In the coming days and weeks, British healthcare professionals could face the challenge of choosing who lives and who dies. This is according to experts in the public health system, who anticipate the greatest strain in NHS history due to the Covid-19 epidemic.

“The health service does not have the space to meet the pressure. In some places, it will become overwhelming for us within a few days. If the demand for respiratory assistance exceeds the supply, we will face the horrific decisions of who lives and who dies. ”

This was stated by Claudia Paoloni, President of the Association of Hospital Physicians (HCSA), in an interview with the Guardian.

The decisions will include who is admitted to the intensive care unit and who receives limited care, how long the patient will receive full treatment if he does not appear to be recovering and someone else needs treatment with the same machines, and who will receive respiratory assistance if all respirators are in use, says Paoloni.

Consider camping outside the hospitals

Paoloni warns that hospitals may be forced to stop providing non-Covid-19 services, even undergoing cancer removal surgeries. Managers may need to ask themselves if surgery can be performed when there is no space available in the intensive care unit. Something could happen.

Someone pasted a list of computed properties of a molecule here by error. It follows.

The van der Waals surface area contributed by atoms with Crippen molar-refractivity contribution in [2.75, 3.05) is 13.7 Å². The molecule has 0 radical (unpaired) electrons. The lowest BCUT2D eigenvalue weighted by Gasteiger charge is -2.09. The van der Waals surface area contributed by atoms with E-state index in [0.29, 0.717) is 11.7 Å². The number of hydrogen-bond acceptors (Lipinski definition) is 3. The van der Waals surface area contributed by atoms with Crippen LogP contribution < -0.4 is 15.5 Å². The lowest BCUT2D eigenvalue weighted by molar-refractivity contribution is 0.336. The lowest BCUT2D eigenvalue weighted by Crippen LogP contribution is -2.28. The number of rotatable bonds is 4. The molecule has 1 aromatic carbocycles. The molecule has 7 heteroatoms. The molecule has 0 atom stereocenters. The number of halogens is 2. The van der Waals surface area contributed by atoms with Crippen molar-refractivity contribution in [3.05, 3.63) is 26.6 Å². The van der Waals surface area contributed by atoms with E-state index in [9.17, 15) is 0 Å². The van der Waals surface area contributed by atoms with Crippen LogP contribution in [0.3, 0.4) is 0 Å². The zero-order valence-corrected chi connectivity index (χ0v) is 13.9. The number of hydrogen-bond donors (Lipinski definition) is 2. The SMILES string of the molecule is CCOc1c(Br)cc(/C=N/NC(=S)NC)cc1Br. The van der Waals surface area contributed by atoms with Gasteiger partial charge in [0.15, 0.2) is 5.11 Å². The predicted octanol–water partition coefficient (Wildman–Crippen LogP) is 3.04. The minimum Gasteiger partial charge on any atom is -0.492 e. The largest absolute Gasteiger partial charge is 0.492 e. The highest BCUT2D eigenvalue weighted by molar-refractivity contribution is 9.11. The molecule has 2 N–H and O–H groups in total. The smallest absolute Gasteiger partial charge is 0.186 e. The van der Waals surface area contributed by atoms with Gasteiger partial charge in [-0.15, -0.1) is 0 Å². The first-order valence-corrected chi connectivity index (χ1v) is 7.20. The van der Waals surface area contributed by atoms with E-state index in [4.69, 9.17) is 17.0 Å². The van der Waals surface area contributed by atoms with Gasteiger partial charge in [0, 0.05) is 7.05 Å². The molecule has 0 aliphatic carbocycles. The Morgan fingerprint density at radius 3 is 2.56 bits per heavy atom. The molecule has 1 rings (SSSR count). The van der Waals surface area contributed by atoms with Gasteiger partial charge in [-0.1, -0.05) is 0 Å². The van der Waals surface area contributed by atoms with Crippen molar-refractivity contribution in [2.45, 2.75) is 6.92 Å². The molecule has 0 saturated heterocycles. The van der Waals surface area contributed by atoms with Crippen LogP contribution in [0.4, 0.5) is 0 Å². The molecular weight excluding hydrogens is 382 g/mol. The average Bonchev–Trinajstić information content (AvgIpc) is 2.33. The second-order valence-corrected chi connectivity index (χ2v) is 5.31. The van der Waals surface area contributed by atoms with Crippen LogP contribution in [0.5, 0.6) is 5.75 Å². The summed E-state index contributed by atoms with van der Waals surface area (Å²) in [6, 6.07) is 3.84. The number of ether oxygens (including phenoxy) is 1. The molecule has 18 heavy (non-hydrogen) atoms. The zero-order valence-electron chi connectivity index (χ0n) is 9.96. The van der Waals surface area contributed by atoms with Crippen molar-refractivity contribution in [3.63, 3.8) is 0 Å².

Simon Walsh, the vice-chairman of the British Medical Association’s advisory committee (BMA), has reported that in some places hospital managers are considering setting up tents outside hospitals to prioritize patients.

These are actions that are usually taken in the wake of catastrophic events such as terrorist attacks or industrial accidents.

Medical associations say the situation is worst in the southeastern part of the country, where intensive care units are overcrowded and there is an imminent shortage of both machinery and even oxygen.

Patients transferred and wards changed to care for Covid-infected

There has been a talk of adding a response level 5 due to the situation in the country, but on average 53,135 individuals are now diagnosed with Covid-19 every day. 414 die daily from the disease.

A total of 71,567 people have died in the epidemic and the health care system is overrun.

Some intensive care units in London have taken emergency measures to transport patients long distances to free up space and relieve stress. Royal Free Hospital also plans to move pediatric wards to another hospital to receive adult Covid-19 patients.

The emergency department of Barnet Hospital, run by Royal Free, will also be transformed to run Covid-19.

The management of Royal Free expects that the workload in the intensive care units will peak around 4 January.

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Amanda Graham
News staff at The Eastern Herald. Writing and publishing news on the economy, politics, business, and current affairs from around the world.